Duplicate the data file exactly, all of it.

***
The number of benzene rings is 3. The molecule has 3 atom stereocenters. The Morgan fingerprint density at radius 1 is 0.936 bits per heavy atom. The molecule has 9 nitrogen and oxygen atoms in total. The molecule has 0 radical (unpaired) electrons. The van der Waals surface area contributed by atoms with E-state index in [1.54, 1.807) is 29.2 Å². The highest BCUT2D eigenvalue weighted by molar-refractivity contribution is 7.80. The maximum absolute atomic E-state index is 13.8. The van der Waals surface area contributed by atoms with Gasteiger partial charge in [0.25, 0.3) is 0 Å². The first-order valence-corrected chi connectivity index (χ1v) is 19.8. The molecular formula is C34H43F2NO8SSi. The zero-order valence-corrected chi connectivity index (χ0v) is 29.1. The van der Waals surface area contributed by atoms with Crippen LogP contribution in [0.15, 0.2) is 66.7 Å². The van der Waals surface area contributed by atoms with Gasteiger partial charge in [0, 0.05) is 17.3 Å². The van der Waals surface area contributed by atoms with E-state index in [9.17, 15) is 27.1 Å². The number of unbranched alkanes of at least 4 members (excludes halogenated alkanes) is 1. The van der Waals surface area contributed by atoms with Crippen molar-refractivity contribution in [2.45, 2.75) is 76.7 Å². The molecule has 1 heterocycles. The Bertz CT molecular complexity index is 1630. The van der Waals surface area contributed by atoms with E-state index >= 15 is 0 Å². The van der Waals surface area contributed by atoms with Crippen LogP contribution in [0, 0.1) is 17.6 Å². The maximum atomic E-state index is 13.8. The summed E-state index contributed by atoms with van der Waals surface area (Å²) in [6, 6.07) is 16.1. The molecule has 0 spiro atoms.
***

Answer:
The number of benzene rings is 3. The molecule has 3 atom stereocenters. The Morgan fingerprint density at radius 1 is 0.936 bits per heavy atom. The molecule has 9 nitrogen and oxygen atoms in total. The molecule has 0 radical (unpaired) electrons. The van der Waals surface area contributed by atoms with E-state index in [1.54, 1.807) is 29.2 Å². The highest BCUT2D eigenvalue weighted by molar-refractivity contribution is 7.80. The maximum absolute atomic E-state index is 13.8. The van der Waals surface area contributed by atoms with Gasteiger partial charge in [0.25, 0.3) is 0 Å². The first-order valence-corrected chi connectivity index (χ1v) is 19.8. The molecular formula is C34H43F2NO8SSi. The zero-order valence-corrected chi connectivity index (χ0v) is 29.1. The van der Waals surface area contributed by atoms with Crippen LogP contribution in [0.15, 0.2) is 66.7 Å². The van der Waals surface area contributed by atoms with Gasteiger partial charge in [0, 0.05) is 17.3 Å². The van der Waals surface area contributed by atoms with E-state index in [9.17, 15) is 27.1 Å². The number of unbranched alkanes of at least 4 members (excludes halogenated alkanes) is 1. The van der Waals surface area contributed by atoms with Crippen molar-refractivity contribution in [2.45, 2.75) is 76.7 Å². The molecule has 1 heterocycles. The Bertz CT molecular complexity index is 1630. The van der Waals surface area contributed by atoms with E-state index >= 15 is 0 Å². The van der Waals surface area contributed by atoms with Crippen LogP contribution in [0, 0.1) is 17.6 Å². The maximum atomic E-state index is 13.8. The summed E-state index contributed by atoms with van der Waals surface area (Å²) in [6, 6.07) is 16.1. The molecule has 0 spiro atoms.